Male
Receptors, Antigen, T-Cell, alpha-beta - immunology - metabolism
Receptors, Antigen, T-Cell, gamma-delta - immunology - metabolism
T-Lymphocyte Subsets - immunology - metabolism
Abstract
AIM: Recently, we reported typical endoscopic findings and an increment in gammadelta+ T cells in the foregut among children with food-sensitive enteropathy other than coeliac disease. To find out the extend to which the upregulation of the local immune response might explain gastrointestinal (GI) complaints of the foregut, we sought to examine by the increment in gammadelta+ T cells a I-y consecutive series of children referred for recurrent GI complaints to a tertiary-level hospital. METHODS: A 1-y cohort of 102 children scheduled for gastroduodenoscopy were examined for mucosal histology and the densities of CD3+, alphabeta+ and alphabeta+ T-cell subsets from mid-duodenal specimens. The final diagnostic categories were used in analysing the data. RESULTS: Fifteen subjects showed villous atrophy and a high gammadelta+ T-cell density; the finding being compatible with coeliac disease (CD). At the other extreme, 20 subjects in whom diagnostic GI diseases were ruled out showed low densities and served as controls. The subjects reporting GI symptoms after an open food challenge with milk and/or cereals (n = 18) as well as children remitting with a milk- or cereal-eliminating diet but not responding to a challenge (n = 23) also expressed significantly higher densities of gammadelta+ T cells than the controls. In all, 45 of 102 children could be considered to have an elevated gamma6+ T-cell density as an indication of locally activated immune response. Lack of villous architecture and lymphonodular hyperplasia of the duodenal bulb as an endoscopic finding and atopic dermatitis but not the presence of DQ2 alleles showed a close association with these increased densities. CONCLUSION: Considering that an elevated incidence of gammadelta+ T cells is an indication of mucosal response against luminal antigens, up to half the children with prolonged GI symptoms have immune mediated disorder; CD and food allergy being the most obvious clinical entities.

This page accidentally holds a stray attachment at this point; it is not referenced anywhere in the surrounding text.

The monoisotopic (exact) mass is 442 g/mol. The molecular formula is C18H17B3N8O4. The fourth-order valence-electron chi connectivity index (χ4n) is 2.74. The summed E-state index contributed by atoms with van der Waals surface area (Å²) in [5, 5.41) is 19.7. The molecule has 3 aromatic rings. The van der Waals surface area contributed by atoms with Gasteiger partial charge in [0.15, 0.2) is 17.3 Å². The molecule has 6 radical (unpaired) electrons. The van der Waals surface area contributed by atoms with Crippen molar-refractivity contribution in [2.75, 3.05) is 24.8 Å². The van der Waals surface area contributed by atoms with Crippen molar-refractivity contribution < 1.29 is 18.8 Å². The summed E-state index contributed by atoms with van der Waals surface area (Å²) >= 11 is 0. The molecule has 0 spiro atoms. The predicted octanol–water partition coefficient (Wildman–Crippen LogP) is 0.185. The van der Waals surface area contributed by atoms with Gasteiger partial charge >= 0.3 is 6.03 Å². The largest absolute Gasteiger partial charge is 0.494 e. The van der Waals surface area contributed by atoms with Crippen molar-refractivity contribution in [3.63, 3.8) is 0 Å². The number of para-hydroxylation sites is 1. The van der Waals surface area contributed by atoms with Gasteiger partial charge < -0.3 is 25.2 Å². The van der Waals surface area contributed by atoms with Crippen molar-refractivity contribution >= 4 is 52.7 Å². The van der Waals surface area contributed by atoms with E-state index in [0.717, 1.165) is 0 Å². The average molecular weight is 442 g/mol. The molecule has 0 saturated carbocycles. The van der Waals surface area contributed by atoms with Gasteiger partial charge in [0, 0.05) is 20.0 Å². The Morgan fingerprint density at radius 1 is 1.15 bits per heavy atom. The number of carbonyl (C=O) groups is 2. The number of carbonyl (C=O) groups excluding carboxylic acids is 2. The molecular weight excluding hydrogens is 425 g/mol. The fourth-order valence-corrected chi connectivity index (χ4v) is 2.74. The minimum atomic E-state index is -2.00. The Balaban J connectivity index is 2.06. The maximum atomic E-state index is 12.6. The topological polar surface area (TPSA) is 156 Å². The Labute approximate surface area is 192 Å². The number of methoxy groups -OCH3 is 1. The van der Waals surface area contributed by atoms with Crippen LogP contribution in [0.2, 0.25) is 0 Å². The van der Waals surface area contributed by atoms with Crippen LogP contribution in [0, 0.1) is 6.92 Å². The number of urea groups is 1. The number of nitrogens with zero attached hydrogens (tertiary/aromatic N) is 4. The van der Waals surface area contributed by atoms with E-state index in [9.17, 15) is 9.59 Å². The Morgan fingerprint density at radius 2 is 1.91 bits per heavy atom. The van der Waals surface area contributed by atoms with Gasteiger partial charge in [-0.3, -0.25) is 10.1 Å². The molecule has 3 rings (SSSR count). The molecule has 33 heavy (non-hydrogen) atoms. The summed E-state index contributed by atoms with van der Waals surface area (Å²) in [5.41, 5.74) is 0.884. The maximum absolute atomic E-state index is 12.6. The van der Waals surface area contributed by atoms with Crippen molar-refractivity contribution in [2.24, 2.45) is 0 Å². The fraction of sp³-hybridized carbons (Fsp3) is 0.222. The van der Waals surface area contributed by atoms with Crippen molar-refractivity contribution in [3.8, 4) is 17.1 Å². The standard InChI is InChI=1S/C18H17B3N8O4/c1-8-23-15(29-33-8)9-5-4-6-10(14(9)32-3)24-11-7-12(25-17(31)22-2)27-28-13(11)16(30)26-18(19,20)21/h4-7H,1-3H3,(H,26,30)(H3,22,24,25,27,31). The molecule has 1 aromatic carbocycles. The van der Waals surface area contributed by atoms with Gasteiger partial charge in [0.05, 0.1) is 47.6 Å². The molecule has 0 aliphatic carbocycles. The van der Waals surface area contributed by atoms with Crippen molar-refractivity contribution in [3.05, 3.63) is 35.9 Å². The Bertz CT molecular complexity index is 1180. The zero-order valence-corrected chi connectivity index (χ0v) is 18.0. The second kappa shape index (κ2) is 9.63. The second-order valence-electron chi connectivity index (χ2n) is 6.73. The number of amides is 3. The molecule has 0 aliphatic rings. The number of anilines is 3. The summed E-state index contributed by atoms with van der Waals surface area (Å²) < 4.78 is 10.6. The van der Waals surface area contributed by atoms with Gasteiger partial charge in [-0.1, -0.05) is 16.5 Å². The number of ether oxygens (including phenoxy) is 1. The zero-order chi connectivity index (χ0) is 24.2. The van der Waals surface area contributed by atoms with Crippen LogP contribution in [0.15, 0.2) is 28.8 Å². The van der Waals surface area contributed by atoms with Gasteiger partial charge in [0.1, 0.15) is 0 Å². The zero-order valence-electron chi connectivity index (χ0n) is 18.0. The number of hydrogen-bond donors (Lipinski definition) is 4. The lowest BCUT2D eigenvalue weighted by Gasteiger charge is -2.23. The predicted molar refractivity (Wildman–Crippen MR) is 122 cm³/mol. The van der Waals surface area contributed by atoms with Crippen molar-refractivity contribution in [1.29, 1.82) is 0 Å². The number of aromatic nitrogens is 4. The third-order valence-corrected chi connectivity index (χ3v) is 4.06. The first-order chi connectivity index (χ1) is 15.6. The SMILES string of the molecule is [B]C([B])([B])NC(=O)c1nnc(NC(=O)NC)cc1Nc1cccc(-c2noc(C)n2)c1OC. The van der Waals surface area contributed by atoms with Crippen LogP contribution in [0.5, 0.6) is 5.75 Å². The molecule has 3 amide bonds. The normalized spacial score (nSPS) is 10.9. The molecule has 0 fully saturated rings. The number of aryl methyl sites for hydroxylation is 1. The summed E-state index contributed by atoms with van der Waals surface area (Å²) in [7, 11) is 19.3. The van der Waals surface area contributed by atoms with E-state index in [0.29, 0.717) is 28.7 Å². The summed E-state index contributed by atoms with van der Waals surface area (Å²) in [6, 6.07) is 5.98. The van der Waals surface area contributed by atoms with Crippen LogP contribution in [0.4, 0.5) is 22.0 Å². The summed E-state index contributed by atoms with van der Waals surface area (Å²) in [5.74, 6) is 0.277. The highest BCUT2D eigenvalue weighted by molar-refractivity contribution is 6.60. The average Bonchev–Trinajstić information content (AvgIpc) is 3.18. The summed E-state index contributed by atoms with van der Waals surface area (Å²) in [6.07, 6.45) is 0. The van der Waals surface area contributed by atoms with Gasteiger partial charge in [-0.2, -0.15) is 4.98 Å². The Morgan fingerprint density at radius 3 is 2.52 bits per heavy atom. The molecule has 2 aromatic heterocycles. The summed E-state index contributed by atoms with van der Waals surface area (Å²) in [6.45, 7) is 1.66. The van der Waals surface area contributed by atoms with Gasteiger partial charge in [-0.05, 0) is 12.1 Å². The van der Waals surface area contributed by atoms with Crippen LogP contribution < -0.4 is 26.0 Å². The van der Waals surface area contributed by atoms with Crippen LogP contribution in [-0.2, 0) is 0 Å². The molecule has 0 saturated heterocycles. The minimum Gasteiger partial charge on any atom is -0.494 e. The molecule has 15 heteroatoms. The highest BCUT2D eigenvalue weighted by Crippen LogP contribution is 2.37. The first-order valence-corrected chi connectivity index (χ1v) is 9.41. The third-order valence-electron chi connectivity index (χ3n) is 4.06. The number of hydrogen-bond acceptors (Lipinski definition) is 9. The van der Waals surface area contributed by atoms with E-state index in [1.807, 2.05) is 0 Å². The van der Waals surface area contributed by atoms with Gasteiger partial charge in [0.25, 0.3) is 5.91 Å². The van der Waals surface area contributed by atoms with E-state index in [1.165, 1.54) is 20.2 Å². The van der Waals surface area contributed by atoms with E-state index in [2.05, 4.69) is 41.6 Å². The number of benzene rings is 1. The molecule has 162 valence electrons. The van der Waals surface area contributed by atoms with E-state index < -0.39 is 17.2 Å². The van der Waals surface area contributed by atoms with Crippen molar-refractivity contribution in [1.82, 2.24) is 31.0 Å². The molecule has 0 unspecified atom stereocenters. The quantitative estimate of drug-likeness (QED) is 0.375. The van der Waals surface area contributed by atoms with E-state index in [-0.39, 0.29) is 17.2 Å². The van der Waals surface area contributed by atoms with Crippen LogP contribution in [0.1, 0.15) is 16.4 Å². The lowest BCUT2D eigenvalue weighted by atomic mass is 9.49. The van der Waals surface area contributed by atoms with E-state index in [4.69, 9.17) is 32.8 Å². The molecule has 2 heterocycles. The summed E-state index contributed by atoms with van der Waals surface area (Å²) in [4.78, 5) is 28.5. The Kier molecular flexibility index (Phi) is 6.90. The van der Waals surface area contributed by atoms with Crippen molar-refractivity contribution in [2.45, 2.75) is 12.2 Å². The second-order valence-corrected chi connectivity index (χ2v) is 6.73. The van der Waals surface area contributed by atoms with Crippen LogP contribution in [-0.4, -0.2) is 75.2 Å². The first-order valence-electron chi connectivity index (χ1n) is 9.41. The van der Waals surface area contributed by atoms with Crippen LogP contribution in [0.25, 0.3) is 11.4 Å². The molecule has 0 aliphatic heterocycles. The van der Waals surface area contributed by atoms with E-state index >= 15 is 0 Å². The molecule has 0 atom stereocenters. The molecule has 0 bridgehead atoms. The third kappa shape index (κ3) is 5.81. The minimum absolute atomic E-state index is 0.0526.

PubMed ID
15841768 View in PubMed
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Heat shock protein expression is low in intestinal mucosa in juvenile idiopathic arthritis: a defect in immunoregulation?

https://arctichealth.org/en/permalink/ahliterature98119
Source
Scand J Rheumatol. 2010 May;39(3):212-8
Publication Type
Article
Date
May-2010
Author
M. Arvonen
M. Tikanmäki
P. Vähäsalo
T J Karttunen
Author Affiliation
Department of Paediatrics, University of Oulu, and Oulu University Hospital, Oulu, Finland.
Source
Scand J Rheumatol. 2010 May;39(3):212-8
Date
May-2010
Language
English
Publication Type
Article
Keywords
Adolescent
Arthritis, Juvenile Rheumatoid - immunology - metabolism
Chaperonin 60 - immunology - metabolism
Child
Child, Preschool
DNA-Binding Proteins - immunology - metabolism
Duodenum - immunology - metabolism
Female
HSP70 Heat-Shock Proteins - immunology - metabolism
Histocompatibility Antigens Class I - immunology - metabolism
Humans
Ileum - immunology - metabolism
Immunohistochemistry
Inflammation - immunology - metabolism
Intestinal Mucosa - immunology - metabolism
Male
Statistics, nonparametric
T-Lymphocytes - immunology - metabolism
Transcription Factors - immunology - metabolism
Abstract